Djokovic improved to 9-0 against Raonic in their FedEx ATP Head2Head series, although the Serbian's consecutive sets streak against Raonic was snapped at 17 when the Canadian evened the quarter-final by claiming the second set.
That moment could have easily been the end of the match in favour of Raonic. He served for the first set at 5-4, but landed only one first serve and double faulted twice, including on break point, and Djokovic won the next two games for the set.
The Canadian was more than holding his own from the baseline, troubling Djokovic's net approaches with his backhand slice. As customary, he was delivering 140 mph-bombs with his serve. Djokovic, who last beat Raonic at the 2016 Nitto ATP Finals, was giving the World No. 29 a different look, standing much farther back than usual.
And it appeared that would pay dividends when Raonic broke for a 2-1 lead in the decider. But after saving three break points — with an overhead and two massive serves — in the next game, Djokovic broke back. And with a 4-3 lead, the Serbian delivered a deep backhand return off a second serve, which Raonic returned into the net with an inside-in forehand. Djokovic then overcame a 0/30 deficit to close out the match.
Djokovic has won the other eight ATP World Tour Masters 1000 titles. With two more wins, he can become the first player to win the career 'Golden Masters'.
The 31-year-old will next meet Marin Cilic, who beat Spain's Pablo Carreno Busta 7-6(7), 6-4 to win his ninth consecutive match in Cincinnati. Cilic is playing at the ATP World Tour Masters 1000 event for the first time since winning the event in 2016 for his first Masters 1000 title. Djokovic, the 69-time tour-level titlist, leads Cilic 14-2 in their FedEx ATP Head2Head series.Did You Know?Entering the match, Raonic had lost just eight first-serve points combined in three matches. On Friday evening, Djokovic won 15 first-return points against the big-serving Canadian.

Marin Cilic is quietly advancing through the draw at the Western & Southern Open, where he won his lone ATP World Tour Masters 1000 title two years ago.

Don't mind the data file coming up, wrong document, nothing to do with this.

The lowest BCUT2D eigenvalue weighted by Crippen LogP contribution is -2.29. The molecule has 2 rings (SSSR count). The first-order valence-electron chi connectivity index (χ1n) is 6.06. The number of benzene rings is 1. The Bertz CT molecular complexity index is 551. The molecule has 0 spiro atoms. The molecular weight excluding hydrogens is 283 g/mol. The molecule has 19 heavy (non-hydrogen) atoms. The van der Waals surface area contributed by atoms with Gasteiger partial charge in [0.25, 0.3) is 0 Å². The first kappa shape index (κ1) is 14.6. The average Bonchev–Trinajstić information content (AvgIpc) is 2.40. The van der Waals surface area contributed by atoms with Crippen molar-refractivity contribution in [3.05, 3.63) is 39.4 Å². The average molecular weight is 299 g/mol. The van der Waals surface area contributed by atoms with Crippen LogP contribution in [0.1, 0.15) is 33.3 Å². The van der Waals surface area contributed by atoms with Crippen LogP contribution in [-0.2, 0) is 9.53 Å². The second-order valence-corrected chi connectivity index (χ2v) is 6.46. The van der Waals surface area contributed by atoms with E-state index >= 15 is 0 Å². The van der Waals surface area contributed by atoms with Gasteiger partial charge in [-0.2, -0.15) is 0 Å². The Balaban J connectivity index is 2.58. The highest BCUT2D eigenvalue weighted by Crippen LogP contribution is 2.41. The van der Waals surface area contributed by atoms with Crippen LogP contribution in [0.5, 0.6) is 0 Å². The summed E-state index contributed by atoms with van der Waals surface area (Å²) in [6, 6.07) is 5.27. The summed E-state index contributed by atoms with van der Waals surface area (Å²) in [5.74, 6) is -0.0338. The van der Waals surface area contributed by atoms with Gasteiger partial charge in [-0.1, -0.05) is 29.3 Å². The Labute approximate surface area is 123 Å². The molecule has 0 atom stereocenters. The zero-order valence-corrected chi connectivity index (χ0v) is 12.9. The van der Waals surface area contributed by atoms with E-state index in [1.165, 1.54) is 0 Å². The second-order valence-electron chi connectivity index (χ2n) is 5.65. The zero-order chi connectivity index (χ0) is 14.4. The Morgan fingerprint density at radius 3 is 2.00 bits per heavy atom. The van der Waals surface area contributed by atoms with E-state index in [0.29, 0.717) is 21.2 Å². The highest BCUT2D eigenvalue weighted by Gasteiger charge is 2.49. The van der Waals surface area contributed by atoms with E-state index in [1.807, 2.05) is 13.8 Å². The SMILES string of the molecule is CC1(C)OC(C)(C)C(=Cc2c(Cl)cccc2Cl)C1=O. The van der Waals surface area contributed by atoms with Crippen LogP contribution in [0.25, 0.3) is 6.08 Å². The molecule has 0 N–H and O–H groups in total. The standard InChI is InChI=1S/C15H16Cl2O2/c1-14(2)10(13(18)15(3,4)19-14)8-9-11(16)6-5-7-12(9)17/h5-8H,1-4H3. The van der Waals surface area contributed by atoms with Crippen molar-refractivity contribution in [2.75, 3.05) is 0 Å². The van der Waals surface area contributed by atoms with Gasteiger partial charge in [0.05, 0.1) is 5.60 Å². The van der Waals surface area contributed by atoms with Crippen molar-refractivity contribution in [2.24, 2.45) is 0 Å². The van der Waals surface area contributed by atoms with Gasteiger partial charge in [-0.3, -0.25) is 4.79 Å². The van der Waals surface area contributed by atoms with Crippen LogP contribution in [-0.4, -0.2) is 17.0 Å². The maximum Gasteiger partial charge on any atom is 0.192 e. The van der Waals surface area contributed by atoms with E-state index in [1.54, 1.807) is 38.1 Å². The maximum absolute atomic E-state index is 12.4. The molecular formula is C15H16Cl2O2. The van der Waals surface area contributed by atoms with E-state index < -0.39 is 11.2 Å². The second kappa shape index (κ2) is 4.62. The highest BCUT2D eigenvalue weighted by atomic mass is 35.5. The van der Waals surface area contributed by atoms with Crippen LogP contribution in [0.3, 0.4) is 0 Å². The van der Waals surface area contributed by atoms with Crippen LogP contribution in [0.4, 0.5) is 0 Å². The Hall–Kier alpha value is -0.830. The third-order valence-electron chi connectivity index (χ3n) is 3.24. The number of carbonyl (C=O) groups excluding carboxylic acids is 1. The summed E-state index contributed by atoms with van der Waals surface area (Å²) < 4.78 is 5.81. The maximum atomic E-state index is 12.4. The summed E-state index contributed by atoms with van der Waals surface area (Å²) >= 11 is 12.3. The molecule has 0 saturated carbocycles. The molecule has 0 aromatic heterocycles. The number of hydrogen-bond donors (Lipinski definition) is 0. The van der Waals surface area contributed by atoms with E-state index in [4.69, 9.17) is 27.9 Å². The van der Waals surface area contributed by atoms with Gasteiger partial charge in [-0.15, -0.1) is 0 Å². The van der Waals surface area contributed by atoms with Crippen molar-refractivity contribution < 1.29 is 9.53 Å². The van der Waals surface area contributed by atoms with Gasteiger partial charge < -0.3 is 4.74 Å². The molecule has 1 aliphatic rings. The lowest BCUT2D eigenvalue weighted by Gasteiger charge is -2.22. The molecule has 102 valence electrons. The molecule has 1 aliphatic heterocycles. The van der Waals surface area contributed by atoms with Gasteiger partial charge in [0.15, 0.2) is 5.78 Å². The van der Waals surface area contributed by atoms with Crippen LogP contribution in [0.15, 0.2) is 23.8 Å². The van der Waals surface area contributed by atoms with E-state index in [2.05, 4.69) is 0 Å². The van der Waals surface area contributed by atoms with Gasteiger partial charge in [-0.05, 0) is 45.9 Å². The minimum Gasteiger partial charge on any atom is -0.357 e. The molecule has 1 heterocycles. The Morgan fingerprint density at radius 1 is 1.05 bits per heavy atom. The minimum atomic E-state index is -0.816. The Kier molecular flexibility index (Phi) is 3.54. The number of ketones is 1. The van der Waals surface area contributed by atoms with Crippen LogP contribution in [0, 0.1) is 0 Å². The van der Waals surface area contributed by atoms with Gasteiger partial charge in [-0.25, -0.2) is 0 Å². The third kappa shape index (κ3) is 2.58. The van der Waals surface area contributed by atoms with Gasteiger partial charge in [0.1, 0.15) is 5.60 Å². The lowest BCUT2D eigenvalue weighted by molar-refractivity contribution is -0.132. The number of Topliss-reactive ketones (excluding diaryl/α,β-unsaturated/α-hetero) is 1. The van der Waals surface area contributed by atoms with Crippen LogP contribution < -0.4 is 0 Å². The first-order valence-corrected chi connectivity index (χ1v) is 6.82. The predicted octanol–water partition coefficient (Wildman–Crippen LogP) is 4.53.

After beating Toronto semi-finalist Karen Khachanov earlier Friday, Cilic returned to defeat 13th seed Pablo Carreno Busta 7-6(7), 6-4 in one hour, 44 minutes.
This year’s Fever-Tree Championships winner is rounding into some of his best form, which is a scary sign for the field. The 2014 US Open champion has won 14 of his 18 tour-level titles on hard courts, and his aggressive, baseline-hugging game presents an obstacle for any opponent on this surface. The seventh seed will next face five-time finalist Novak Djokovic or Canadian Milos Raonic. Djokovic leads Cilic 14-2 in their FedEx ATP Head2Head series, while the Croat owns a 2-1 advantage against Raonic.
It appeared Cilic let slip a golden opportunity to take the first set when he had a 6/3 lead in the tie-break, dropping four consecutive points as he tightened up on the forehand wing. But Carreno Busta missed a crosscourt forehand long on his lone set point, and Cilic took full advantage.
The Monte-Carlo resident did well to stay on top of the baseline in the second set, forcing the Spaniard to beat him from unfavourable positions on the court. And after earning his third break of the match at 3-3, he dominated on serve, holding to 15 in his next two service games to close out the victory.
Carreno Busta was a formidable hard-court opponent for Cilic, reaching the semi-finals at last year's US Open while also advancing to the last four this season at the Miami Open presented by Itau.Did You Know?
Cilic has now won nine consecutive matches in Cincinnati. The 2016 champion missed the event last year due to an abductor injury.

It might be Roger Federer’s first tournament since Wimbledon, but the Swiss certainly isn’t showing it with his tennis.
The seven-time champion advanced to the quarter-finals of the Western & Southern Open with a 6-1, 7-6(6) victory against Argentine Leonardo Mayer on Friday afternoon, and he will play compatriot Stan Wawrinka later in the evening. 
"It’s been a while since I’ve played two matches in one day. Apparently it was 2004. I did play a lot of practice twice a day so if I won’t be ready for today, I’ll never be ready," Federer told ESPN on court after the match. "I’m excited. Playing against Stan obviously is a treat. Ten years ago and two days ago we won the Olympic gold together and we’re still playing... I'm very excited to play against him and it’s great for him, I’m happy to see him back again."